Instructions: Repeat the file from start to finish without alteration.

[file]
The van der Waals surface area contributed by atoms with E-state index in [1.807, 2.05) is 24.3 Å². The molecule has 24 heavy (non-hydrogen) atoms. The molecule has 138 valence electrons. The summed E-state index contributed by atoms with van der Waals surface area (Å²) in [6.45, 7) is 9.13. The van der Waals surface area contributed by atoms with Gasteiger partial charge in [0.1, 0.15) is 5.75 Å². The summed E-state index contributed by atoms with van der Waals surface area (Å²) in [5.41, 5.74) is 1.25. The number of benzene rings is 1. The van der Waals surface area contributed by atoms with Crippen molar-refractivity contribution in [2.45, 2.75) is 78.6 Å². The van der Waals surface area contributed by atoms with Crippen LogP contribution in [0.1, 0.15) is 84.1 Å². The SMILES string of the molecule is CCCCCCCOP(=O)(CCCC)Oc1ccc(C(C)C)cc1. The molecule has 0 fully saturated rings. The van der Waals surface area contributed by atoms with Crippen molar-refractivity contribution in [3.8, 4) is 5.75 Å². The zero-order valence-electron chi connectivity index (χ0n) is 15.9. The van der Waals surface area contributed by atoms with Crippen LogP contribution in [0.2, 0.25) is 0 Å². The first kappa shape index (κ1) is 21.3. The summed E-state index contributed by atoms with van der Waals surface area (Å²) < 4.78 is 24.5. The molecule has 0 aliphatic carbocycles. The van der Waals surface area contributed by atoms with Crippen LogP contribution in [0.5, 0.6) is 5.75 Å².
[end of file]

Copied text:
The van der Waals surface area contributed by atoms with E-state index in [1.807, 2.05) is 24.3 Å². The molecule has 24 heavy (non-hydrogen) atoms. The molecule has 138 valence electrons. The summed E-state index contributed by atoms with van der Waals surface area (Å²) in [6.45, 7) is 9.13. The van der Waals surface area contributed by atoms with Gasteiger partial charge in [0.1, 0.15) is 5.75 Å². The summed E-state index contributed by atoms with van der Waals surface area (Å²) in [5.41, 5.74) is 1.25. The number of benzene rings is 1. The van der Waals surface area contributed by atoms with Crippen molar-refractivity contribution in [2.45, 2.75) is 78.6 Å². The van der Waals surface area contributed by atoms with Crippen LogP contribution in [0.1, 0.15) is 84.1 Å². The SMILES string of the molecule is CCCCCCCOP(=O)(CCCC)Oc1ccc(C(C)C)cc1. The molecule has 0 fully saturated rings. The van der Waals surface area contributed by atoms with Crippen molar-refractivity contribution in [3.8, 4) is 5.75 Å². The zero-order valence-electron chi connectivity index (χ0n) is 15.9. The van der Waals surface area contributed by atoms with Crippen LogP contribution in [0.2, 0.25) is 0 Å². The first kappa shape index (κ1) is 21.3. The summed E-state index contributed by atoms with van der Waals surface area (Å²) < 4.78 is 24.5. The molecule has 0 aliphatic carbocycles. The van der Waals surface area contributed by atoms with Crippen LogP contribution in [0.5, 0.6) is 5.75 Å².